A new report published by Clore Social Leadership in partnership with Pro Bono Economics has demonstrated a link between investment in leadership training and improved charity performance.
The research was commissioned as part of our wider aim to understand how charities’ investment in leadership development can drive improved organisational performance and better social outcomes.
Pro Bono Economics conducted an analysis of data from the 2016 Small Business Survey, a survey published by the Department of Business Innovation and Enterprise, involving telephone interviews with over 7,000 small and medium enterprises (SMEs) across 2015 and 2016. The analysis was centred on addressing the following questions:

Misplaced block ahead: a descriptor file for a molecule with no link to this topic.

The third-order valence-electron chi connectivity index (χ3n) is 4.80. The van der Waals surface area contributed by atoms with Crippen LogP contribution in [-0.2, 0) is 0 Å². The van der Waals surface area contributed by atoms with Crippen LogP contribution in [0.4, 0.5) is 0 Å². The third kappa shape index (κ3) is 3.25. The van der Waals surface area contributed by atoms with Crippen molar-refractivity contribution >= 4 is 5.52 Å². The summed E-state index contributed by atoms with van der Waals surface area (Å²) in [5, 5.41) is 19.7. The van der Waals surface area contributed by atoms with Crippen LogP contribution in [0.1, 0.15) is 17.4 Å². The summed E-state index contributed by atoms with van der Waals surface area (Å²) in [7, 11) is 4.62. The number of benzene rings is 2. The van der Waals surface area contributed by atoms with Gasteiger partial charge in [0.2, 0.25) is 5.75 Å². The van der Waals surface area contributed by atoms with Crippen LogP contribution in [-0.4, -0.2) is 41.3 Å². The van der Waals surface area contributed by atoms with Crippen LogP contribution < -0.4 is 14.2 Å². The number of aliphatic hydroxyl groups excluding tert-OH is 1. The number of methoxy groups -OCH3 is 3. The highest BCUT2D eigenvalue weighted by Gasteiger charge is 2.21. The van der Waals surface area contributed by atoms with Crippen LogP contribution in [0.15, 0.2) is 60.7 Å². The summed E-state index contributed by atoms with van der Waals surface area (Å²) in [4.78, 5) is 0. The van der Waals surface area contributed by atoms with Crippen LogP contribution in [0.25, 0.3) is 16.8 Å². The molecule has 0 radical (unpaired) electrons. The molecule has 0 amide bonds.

- How prevalent is leadership and management training by charities compared to other SMEs?
- Is leadership and management training correlated with improved performance of charities?
The report suggests that there is a correlation between leadership development training and improved charity performance. Charities that provided leadership and management training in 2015 were more likely to have increased turnover, introduced new processes, and introduced new services in 2016.
The report findings also show that charities are more likely to provide leadership and management training than other SMEs; and also that a higher proportion of charities planned to increase the leadership capability of managers over the next three years.